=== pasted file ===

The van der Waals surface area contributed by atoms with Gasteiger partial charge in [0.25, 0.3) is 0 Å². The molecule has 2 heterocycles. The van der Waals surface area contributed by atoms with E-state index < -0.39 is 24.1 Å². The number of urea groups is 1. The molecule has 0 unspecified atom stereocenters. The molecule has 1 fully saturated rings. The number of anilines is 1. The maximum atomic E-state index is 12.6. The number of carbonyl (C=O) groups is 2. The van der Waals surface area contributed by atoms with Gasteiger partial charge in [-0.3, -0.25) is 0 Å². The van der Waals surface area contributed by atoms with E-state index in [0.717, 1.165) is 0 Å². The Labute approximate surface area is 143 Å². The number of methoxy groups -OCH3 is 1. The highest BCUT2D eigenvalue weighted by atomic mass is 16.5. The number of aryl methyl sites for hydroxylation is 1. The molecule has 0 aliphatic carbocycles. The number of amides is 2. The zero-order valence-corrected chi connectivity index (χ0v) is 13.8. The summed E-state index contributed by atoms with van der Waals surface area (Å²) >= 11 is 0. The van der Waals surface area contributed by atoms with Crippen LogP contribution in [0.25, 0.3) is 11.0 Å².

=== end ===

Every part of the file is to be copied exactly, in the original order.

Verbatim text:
The van der Waals surface area contributed by atoms with Gasteiger partial charge in [0.25, 0.3) is 0 Å². The molecule has 2 heterocycles. The van der Waals surface area contributed by atoms with E-state index < -0.39 is 24.1 Å². The number of urea groups is 1. The molecule has 0 unspecified atom stereocenters. The molecule has 1 fully saturated rings. The number of anilines is 1. The maximum atomic E-state index is 12.6. The number of carbonyl (C=O) groups is 2. The van der Waals surface area contributed by atoms with Gasteiger partial charge in [-0.3, -0.25) is 0 Å². The van der Waals surface area contributed by atoms with E-state index in [0.717, 1.165) is 0 Å². The Labute approximate surface area is 143 Å². The number of methoxy groups -OCH3 is 1. The highest BCUT2D eigenvalue weighted by atomic mass is 16.5. The number of aryl methyl sites for hydroxylation is 1. The molecule has 0 aliphatic carbocycles. The number of amides is 2. The zero-order valence-corrected chi connectivity index (χ0v) is 13.8. The summed E-state index contributed by atoms with van der Waals surface area (Å²) >= 11 is 0. The van der Waals surface area contributed by atoms with Crippen LogP contribution in [0.25, 0.3) is 11.0 Å².